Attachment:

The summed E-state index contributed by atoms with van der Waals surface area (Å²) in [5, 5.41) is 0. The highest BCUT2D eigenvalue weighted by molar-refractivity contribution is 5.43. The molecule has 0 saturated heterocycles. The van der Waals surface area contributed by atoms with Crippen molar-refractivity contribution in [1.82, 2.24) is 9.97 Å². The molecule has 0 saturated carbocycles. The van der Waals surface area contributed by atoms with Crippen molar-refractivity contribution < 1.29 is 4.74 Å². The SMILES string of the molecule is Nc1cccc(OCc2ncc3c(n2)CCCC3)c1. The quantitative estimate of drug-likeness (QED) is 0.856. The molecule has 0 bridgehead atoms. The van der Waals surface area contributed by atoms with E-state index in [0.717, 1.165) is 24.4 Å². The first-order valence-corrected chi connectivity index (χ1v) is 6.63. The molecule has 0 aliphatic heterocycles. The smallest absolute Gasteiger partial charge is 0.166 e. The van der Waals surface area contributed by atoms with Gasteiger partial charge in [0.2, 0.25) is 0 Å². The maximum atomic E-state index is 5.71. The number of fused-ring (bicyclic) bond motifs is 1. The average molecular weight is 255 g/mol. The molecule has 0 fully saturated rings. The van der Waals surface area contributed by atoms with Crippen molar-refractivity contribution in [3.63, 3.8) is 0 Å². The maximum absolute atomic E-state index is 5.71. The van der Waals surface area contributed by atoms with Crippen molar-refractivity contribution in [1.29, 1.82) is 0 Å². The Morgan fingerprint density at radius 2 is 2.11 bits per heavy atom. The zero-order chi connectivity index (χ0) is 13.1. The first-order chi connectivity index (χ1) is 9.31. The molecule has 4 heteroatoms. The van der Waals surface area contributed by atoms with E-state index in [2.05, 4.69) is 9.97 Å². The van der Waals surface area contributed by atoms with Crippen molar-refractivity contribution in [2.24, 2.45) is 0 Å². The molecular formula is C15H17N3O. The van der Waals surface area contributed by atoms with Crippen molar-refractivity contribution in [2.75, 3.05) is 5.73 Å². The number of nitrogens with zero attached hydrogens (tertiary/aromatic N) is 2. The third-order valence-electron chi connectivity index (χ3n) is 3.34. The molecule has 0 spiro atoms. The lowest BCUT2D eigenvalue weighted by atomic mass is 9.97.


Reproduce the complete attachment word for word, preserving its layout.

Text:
The summed E-state index contributed by atoms with van der Waals surface area (Å²) in [5, 5.41) is 0. The highest BCUT2D eigenvalue weighted by molar-refractivity contribution is 5.43. The molecule has 0 saturated heterocycles. The van der Waals surface area contributed by atoms with Crippen molar-refractivity contribution in [1.82, 2.24) is 9.97 Å². The molecule has 0 saturated carbocycles. The van der Waals surface area contributed by atoms with Crippen molar-refractivity contribution < 1.29 is 4.74 Å². The SMILES string of the molecule is Nc1cccc(OCc2ncc3c(n2)CCCC3)c1. The quantitative estimate of drug-likeness (QED) is 0.856. The molecule has 0 bridgehead atoms. The van der Waals surface area contributed by atoms with E-state index in [0.717, 1.165) is 24.4 Å². The first-order valence-corrected chi connectivity index (χ1v) is 6.63. The molecule has 0 aliphatic heterocycles. The smallest absolute Gasteiger partial charge is 0.166 e. The van der Waals surface area contributed by atoms with Gasteiger partial charge in [0.2, 0.25) is 0 Å². The maximum atomic E-state index is 5.71. The number of fused-ring (bicyclic) bond motifs is 1. The average molecular weight is 255 g/mol. The molecule has 0 fully saturated rings. The van der Waals surface area contributed by atoms with Crippen molar-refractivity contribution in [3.63, 3.8) is 0 Å². The maximum absolute atomic E-state index is 5.71. The van der Waals surface area contributed by atoms with Crippen molar-refractivity contribution in [1.29, 1.82) is 0 Å². The Morgan fingerprint density at radius 2 is 2.11 bits per heavy atom. The zero-order chi connectivity index (χ0) is 13.1. The first-order chi connectivity index (χ1) is 9.31. The molecule has 4 heteroatoms. The van der Waals surface area contributed by atoms with E-state index in [2.05, 4.69) is 9.97 Å². The van der Waals surface area contributed by atoms with Crippen molar-refractivity contribution in [2.24, 2.45) is 0 Å². The molecular formula is C15H17N3O. The van der Waals surface area contributed by atoms with Crippen molar-refractivity contribution in [2.75, 3.05) is 5.73 Å². The number of nitrogens with zero attached hydrogens (tertiary/aromatic N) is 2. The third-order valence-electron chi connectivity index (χ3n) is 3.34. The molecule has 0 spiro atoms. The lowest BCUT2D eigenvalue weighted by atomic mass is 9.97.